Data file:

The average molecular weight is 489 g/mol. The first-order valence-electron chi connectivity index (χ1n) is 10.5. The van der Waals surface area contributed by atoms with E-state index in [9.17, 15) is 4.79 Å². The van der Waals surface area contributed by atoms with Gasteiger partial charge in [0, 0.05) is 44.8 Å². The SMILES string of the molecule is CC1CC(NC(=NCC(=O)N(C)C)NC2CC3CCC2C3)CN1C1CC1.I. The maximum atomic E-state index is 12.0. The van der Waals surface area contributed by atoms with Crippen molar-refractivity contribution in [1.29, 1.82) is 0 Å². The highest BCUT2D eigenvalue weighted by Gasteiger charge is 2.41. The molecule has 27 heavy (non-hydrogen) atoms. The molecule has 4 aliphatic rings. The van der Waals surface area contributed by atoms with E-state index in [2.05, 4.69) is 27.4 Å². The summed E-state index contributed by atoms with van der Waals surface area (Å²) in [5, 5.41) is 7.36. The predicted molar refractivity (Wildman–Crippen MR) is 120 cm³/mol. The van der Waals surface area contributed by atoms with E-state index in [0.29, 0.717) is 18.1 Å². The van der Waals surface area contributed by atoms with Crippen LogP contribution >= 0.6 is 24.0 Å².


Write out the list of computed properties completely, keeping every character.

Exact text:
The average molecular weight is 489 g/mol. The first-order valence-electron chi connectivity index (χ1n) is 10.5. The van der Waals surface area contributed by atoms with E-state index in [9.17, 15) is 4.79 Å². The van der Waals surface area contributed by atoms with Gasteiger partial charge in [0, 0.05) is 44.8 Å². The SMILES string of the molecule is CC1CC(NC(=NCC(=O)N(C)C)NC2CC3CCC2C3)CN1C1CC1.I. The maximum atomic E-state index is 12.0. The van der Waals surface area contributed by atoms with Crippen molar-refractivity contribution in [1.29, 1.82) is 0 Å². The highest BCUT2D eigenvalue weighted by Gasteiger charge is 2.41. The molecule has 27 heavy (non-hydrogen) atoms. The molecule has 4 aliphatic rings. The van der Waals surface area contributed by atoms with E-state index in [2.05, 4.69) is 27.4 Å². The summed E-state index contributed by atoms with van der Waals surface area (Å²) in [5, 5.41) is 7.36. The predicted molar refractivity (Wildman–Crippen MR) is 120 cm³/mol. The van der Waals surface area contributed by atoms with E-state index in [0.29, 0.717) is 18.1 Å². The van der Waals surface area contributed by atoms with Crippen LogP contribution >= 0.6 is 24.0 Å².